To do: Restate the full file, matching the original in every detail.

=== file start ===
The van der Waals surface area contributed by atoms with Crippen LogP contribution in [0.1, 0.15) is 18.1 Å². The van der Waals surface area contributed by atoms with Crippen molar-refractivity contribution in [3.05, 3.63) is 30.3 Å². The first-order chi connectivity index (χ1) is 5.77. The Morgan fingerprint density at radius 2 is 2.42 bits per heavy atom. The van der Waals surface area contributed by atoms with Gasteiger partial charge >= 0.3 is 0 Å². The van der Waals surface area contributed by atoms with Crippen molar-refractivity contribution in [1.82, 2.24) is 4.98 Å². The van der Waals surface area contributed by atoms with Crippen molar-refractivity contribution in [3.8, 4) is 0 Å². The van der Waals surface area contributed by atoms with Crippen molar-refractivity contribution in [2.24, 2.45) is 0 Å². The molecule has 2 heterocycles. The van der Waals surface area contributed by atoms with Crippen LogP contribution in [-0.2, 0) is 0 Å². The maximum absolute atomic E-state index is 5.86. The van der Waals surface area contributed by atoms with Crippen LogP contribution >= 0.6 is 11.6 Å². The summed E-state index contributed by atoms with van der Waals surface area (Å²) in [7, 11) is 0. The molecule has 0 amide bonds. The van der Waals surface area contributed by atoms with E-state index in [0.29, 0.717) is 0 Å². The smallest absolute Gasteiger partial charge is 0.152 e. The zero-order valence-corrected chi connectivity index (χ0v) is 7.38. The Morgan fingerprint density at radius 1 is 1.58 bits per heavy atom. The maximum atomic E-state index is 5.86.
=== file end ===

The van der Waals surface area contributed by atoms with Crippen LogP contribution in [0.1, 0.15) is 18.1 Å². The van der Waals surface area contributed by atoms with Crippen molar-refractivity contribution in [3.05, 3.63) is 30.3 Å². The first-order chi connectivity index (χ1) is 5.77. The Morgan fingerprint density at radius 2 is 2.42 bits per heavy atom. The van der Waals surface area contributed by atoms with Gasteiger partial charge >= 0.3 is 0 Å². The van der Waals surface area contributed by atoms with Crippen molar-refractivity contribution in [1.82, 2.24) is 4.98 Å². The van der Waals surface area contributed by atoms with Crippen molar-refractivity contribution in [3.8, 4) is 0 Å². The van der Waals surface area contributed by atoms with Crippen molar-refractivity contribution in [2.24, 2.45) is 0 Å². The molecule has 2 heterocycles. The van der Waals surface area contributed by atoms with Crippen LogP contribution in [-0.2, 0) is 0 Å². The maximum absolute atomic E-state index is 5.86. The van der Waals surface area contributed by atoms with Crippen LogP contribution >= 0.6 is 11.6 Å². The summed E-state index contributed by atoms with van der Waals surface area (Å²) in [7, 11) is 0. The molecule has 0 amide bonds. The van der Waals surface area contributed by atoms with E-state index in [0.29, 0.717) is 0 Å². The smallest absolute Gasteiger partial charge is 0.152 e. The zero-order valence-corrected chi connectivity index (χ0v) is 7.38. The Morgan fingerprint density at radius 1 is 1.58 bits per heavy atom. The maximum atomic E-state index is 5.86.